Pre-Injury Liability Waivers in the Northern Mariana Islands

Likelihood of Enforcement: Moderate

In order for a release to be valid and binding in Commonwealth of Northern Mariana Islands, it must comply with the Restatement (Second) of Torts Section 496B. See Ito v. Macro Energy, Inc., 92-020, 1993 WL 614805, at *8 (N. Mar. I. Oct. 26, 1993); Restatement (Second) of Torts § 496B (1965) (“A plaintiff who by contract or otherwise expressly agrees to accept a risk of harm arising from the defendant's negligent or reckless conduct cannot recover for such harm, unless the agreement is invalid as contrary to public policy.”).  Northern Mariana Islands courts have a statutory mandate to follow common law as understood by the American Law Institute Restatements: “rules . . . as expressed in the restatements of the law approved by the American Law Institute . . . shall be the rules of decision in the courts of the Commonwealth, in the absence of written law or local customary law to the contrary.” Dong v. Royal Crown Ins. Corp., CIV 09-0035, 2010 WL 4072285, at *11 (D.N. Mar. Is. Oct. 18, 2010); see Castro v. Hotel Nikko Saipan, Inc., 4 N.M.I. 268, 1995 WL 1943012, *7 (1995) (noting that the N.M.I. Supreme Court’s “ability to formulate the common law of this jurisdiction is constrained by the statutory mandate to apply the common law as enunciated in the Restatements”). This includes Section 496B’s comments (e) through (j), which provide a non-exhaustive list of the situations and relations for which liability waivers are “contrary to public policy.”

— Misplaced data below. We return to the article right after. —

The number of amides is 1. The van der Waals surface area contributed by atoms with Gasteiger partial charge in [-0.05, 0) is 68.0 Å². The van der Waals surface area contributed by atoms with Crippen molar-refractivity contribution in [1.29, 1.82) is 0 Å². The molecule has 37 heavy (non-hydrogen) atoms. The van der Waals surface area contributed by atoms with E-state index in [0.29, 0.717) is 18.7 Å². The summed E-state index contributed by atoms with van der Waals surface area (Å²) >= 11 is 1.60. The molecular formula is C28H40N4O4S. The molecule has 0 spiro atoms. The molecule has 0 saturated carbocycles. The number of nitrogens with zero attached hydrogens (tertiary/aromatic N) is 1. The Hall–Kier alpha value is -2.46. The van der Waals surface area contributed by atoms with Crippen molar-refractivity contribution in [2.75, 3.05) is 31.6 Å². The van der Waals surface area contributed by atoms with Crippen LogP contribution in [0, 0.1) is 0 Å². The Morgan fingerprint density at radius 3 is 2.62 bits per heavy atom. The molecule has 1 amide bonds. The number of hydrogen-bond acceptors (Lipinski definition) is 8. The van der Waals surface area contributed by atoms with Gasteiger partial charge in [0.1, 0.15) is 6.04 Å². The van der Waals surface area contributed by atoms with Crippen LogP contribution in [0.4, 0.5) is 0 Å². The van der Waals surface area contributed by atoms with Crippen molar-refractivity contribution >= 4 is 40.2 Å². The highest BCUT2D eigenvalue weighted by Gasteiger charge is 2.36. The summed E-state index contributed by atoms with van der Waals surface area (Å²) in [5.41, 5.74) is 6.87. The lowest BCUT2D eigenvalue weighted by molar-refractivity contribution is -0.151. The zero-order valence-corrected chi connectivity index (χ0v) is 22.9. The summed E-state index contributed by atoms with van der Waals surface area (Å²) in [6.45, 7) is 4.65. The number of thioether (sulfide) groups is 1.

In construing Section 496B, the Northern Mariana Islands Supreme Court follows the approaches of Wyoming and Colorado, “strictly constru[ing] the language of the release, especially where . . . it is drafted by defendants and purports to exonerate them.”  Ito, 1993 WL 614805, at *8 (citing Schutkowski v. Carey, 725 P.2d 1057, 1060 (Wyo.1986) and Heil Valley Ranch, Inc. v. Simkin, 784 P.2d 781, 784 (Colo. 1989)).  Acknowledging a gap in these jurisdictions’ treatment of waivers that do not explicitly use the term “negligence,” the Northern Mariana Islands has elected to “side with those jurisdictions which take the more cautious approach. . . . [A] release must expressly mention that the risks of harm being assumed by a releasor include those arising from a releasee's negligence or reckless conduct.” Ito, 1993 WL 614805, at *9 (noting similar approaches in California and Florida law). Where a waiver fails to make specific reference to negligent or reckless conduct, courts will not look to outside evidence indicating the parties’ intent.     

Last updated 12/2018

This assessment of the enforceability of waivers has been prepared by non-lawyer law students and does not constitute legal advice.